China After Mao: The Rise of a Superpower

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China After Mao: The Rise of a Superpower

China After Mao: The Rise of a Superpower

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He takes us inside the country's unprecedented four-decade economic transformation--from rural villages to industrial metropoles and elite party conclaves--that vaulted the nation from 126t -largest economy in the world to second -largest. It’s absolutely a book university students and adults around the world should be reading and studying. Lech Walesa’s Solidarity Party led Poland to a peaceful transition to democracy, following the Tiananmen debacle, increasing paranoia in the CCP that communism was failing on all fronts.

We also learn, to nobody’s surprise, that absolute truths are highly mutable: in 1940 Mao promised protection of private property, democratic freedoms and a multiparty system, but when the party came to power in 1949 it suppressed rival organisations, burned books and expropriated property. A strongman was needed to bring local leaders to heel, ‘an enlightened Mao’, but such a force was decades away in the person of Xi Jinping. He analyses China's response to the global financial crisis of 2008, its growing hostility towards what it perceives as Western interference, and China's evolution into a deeply entrenched dictatorship, complete with an expansive security apparatus and the most advanced surveillance system in the world. Today, as Dikötter concludes, the party faces the intractable challenge of addressing a range of longstanding structural issues of its own making, without giving up its monopoly over power and its control over the means of production.I mean, if questionable finance can cause what's happened in China since 1976 - then, heck - maybe questionable finance is worth it? Fang Lizhi, a leader of the protests was allowed to leave China in exchange for the resumption of US trade. Slightly messy/confusing read where the story goes back and forth through the years, though chapters are denominated by distinct periods. A crackdown sent over 35,000 to jail, continuing through 2001 when 40 million Christians were persecuted, their leaders sent to labor camps. With its eminent scholars and world-renowned library and archives, the Hoover Institution seeks to improve the human condition by advancing ideas that promote economic opportunity and prosperity while securing and safeguarding peace for America and all mankind.

His books have changed the way historians view China, from the classic The Discourse of Race in Modern China to his award-winning People's Trilogy documenting the lives of ordinary people under Mao. As he documents the twists and turns, and actual U-bends, of central economic policy it can be hard for a non economist to follow the reasoning behind the party directives. Shortly later the Great Firewall went up, Google, YouTube, Facebook and Twitter banned and replaced with Chinese clones. Born in the Netherlands in 1961, he was educated in Switzerland and graduated from the University of Geneva with a Double Major in History and Russian.We are experiencing delays with deliveries to many countries, but in most cases local services have now resumed. If there is a China expert that knows what he is talking about, it is Frank Dikötter, professor of the Modern History of China (on leave) from the School of Oriental and African Studies, University of London. Wem die Namen der wichtigsten chinesischen Politiker und der grobe Ablauf chinesischer Geschichte nicht fremd sind, wird das Buch mit Gewinn lesen.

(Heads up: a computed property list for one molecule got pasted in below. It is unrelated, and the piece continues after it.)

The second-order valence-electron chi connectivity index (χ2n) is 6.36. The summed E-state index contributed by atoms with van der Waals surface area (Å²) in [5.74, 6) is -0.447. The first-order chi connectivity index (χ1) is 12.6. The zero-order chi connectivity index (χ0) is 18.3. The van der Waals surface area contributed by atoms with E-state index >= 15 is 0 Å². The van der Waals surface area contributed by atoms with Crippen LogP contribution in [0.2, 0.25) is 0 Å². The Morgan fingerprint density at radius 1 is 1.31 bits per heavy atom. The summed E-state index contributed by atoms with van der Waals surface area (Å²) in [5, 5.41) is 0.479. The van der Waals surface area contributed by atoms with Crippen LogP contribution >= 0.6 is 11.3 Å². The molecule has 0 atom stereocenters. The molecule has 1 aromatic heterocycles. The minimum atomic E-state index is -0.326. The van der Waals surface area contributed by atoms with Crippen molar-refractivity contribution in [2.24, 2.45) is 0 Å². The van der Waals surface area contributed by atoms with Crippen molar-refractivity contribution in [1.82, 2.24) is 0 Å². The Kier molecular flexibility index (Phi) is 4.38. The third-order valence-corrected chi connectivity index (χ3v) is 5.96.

Frank Dikötter is Chair Professor of Humanities at the University of Hong Kong and Senior Fellow at the Hoover Institution. There are degrees of ignorance, nevertheless, and Dikötter is one of today’s major historians of China: he has been mining Chinese primary sources for decades – party records, provincial budgets and, when available, official records. Pollution, health and safety regulations didn’t exist, millions of workers were left to fend for themselves. From internationally renowned historian Frank Dikötter, winner of the Samuel Johnson Prize, a myth-shattering history of China from the death of Chairman Mao to Xi Jinping. State subsidized industries like textiles crushed American mill owners and products flooding the markets were shipped through Hong Kong to conceal the identity of their origin.

In China After Mao, award-winning historian Frank Dikoetter explores how the People’s Republic of China was transformed from a backwater economy in the 1970s into the world superpower of today. Some things were new to me though, I hadn’t known there were so many popular protests in the 80’s culminating in the 1989 student protests on Tiananmen Square. Jiang led a propaganda campaign of ‘spiritual civilization’ to disparage material development and attack foreign culture. B., dass „Chinesen Banken nicht trauen“, wird durch Dikötters Analyse begreifbar – und ihre Gültigkeit bis heute.

Zhu Rongji, Li Peng’s Vice-Premier wrested tax collection from the provinces and replaced it with a centralized revenue service in Beijing. He examines China’s approach to the 2008 financial crash, the country’s increasing hostility towards perceived Western interference and its development into a thoroughly entrenched dictatorship – one equipped with a sprawling security apparatus and the most sophisticated surveillance system in the world.

Systemic corruption and inefficiency had made the fiscal deficits and their mounting debts unsustainable.

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